There are several things our city’s key leaders can agree on about our future: Townsville’s CBD needs to be reactivated, the stadium is great but it’s just the start, Ross Creek has huge potential and confidence has slowly started to creep back in to the industry. Yet here’s the kicker: all these things are inter-connected and will be the catalysts that move our city forward. To find out what our city could really look like in five to ten years, we spoke to those directly connected to improving it. Here you’ll find eyebrow-raising truths, innovative solutions and key ideas we can implement now to create the promising city that we know Townsville can be.
Pat Brady, Executive Director of Premise, has spent most of his engineering career in Townsville. He knows what Townsville once was and what it needs to do to move forward.
“Townsville is really at that crossroads point,” Pat says. “When a city gets to 200,000 people, it needs to start thinking differently. It’s not the small town of 50 years ago and I think we have to understand that.”
Unlike other regions, Pat says we have the blessing of a series of pillars. Pillar such as tourism, defence, mining, education, health, the port and agriculture which we can rely on. Our next challenge, he says, is clarifying our message, redefining Townsville’s CBD and making sure we get it right.
However, he echoes a thought we hear all too often: we can’t pass the buck, rely on public and government funding and over plan to the point of missing opportunities like we’ve done in the past.
“We have to be careful that we don’t just expect things and there’s been a bit of that in the past, so we have to change,” Pat says mindfully. “For the private sector to invest we need certainty of development opportunity, water security and power security – all of which we’re doing something about. If we can just resolve a few things we’ll see change and investment, but the confidence is definitely there.”
When it comes to our future, Pat says it’s all about attracting people in unique ways, which will promote growth and density. One idea ties in with JCU’s Health Sciences.
“There’s an opportunity for us to turn it into an educational tourism opportunity and bring it into the CBD. You can create that connection with AIMS, GBRMPA and the aquariums, which could put the pin in the map for Townsville,” he says, noting that another untapped source is cruise ships.
“People getting on and off ships in Townsville? That’s a big chance for the whole industry. People will stay a couple days either side of it filling hotels and if we give them the right experience they’ll come back again and again,” he says. “The future is about people in the CBD. That’s not people who come in at eight, leave at five, they need to be there 24 hours a day.”
It’s not just these ideas that make the business community though, with several big projects building confidence in the industry.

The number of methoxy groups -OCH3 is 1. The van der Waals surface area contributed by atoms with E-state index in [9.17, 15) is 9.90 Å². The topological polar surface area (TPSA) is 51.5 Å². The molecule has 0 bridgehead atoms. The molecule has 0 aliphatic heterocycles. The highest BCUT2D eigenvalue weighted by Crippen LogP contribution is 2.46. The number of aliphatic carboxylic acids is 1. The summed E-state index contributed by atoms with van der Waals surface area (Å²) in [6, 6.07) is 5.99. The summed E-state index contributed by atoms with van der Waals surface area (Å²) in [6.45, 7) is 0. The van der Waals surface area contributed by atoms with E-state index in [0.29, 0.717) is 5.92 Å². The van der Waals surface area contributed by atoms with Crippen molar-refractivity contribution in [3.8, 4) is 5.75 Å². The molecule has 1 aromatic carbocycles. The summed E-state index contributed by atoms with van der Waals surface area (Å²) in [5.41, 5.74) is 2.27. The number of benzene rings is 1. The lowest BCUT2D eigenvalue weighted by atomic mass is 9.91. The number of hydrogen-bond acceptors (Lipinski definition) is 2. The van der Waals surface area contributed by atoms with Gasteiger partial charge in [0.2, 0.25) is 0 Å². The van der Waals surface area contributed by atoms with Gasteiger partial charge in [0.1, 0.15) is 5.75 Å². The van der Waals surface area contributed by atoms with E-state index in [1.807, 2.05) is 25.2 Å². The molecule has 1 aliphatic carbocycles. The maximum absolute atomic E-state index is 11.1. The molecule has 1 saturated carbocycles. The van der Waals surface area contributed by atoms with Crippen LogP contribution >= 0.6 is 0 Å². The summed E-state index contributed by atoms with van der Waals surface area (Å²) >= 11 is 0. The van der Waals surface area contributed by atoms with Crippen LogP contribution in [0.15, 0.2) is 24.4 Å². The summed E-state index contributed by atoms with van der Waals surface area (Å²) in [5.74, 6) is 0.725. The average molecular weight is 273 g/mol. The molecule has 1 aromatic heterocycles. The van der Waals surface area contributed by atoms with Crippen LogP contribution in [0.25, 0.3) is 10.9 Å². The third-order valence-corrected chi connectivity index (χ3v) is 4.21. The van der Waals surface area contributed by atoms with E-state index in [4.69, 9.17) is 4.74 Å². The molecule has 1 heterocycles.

“The big projects that are probably the game changers would be Adani, the battery project if it comes off and expansion for Sun Metals. That’s a big investment from an international company,” Pat says. “I’m also excited about the fact that we’re talking about building dams, power stations and irrigation projects again because they are complete game changers for the whole region. If we build dams, we have that follow on period where people are growing produce, putting it on boats and making money from other parts of the world.”
From there, it will be up to innovating the spaces we live in. This is where Craig McClintock from McClintock Engineering Group excels.
When it comes to innovation and energy efficiency in the engineering space, McClintock Engineering Group have the niche covered. They have given life to several noteworthy projects which Director, Craig McClintock, says could be adapted to improve Townsville businesses.
“We’re currently designing two district cooling systems with thermal energy storage tanks and a large scale solar system which will be the largest interconnection system in Australia of this type,” Craig says. “It is possible that one of these sites will become energy neutral.”
An energy efficient or even neutral solution could drastically change Townsville businesses both in and out of the CBD, so how does it work?
“Buildings will no longer have air-conditioning plants inside. It’s all reticulated as underground chilled water,” Craig says. “That reduces energy consumption and allows you to move energy between buildings and precincts to better utilise power infrastructure, meaning operating costs for all businesses would reduce, making Townsville’s CBD more competitive in a global market. One of the jobs we’re doing is seeing energy savings of 65%.”
Craig hopes the next five to ten years will bring high-rise buildings with mixed uses, an integration between Ross River and the CBD, more interactive energy hubs and extra hotel and short stay investment. However, he notes that there’s still room for more projects in the CBD that could improve Townsville’s future.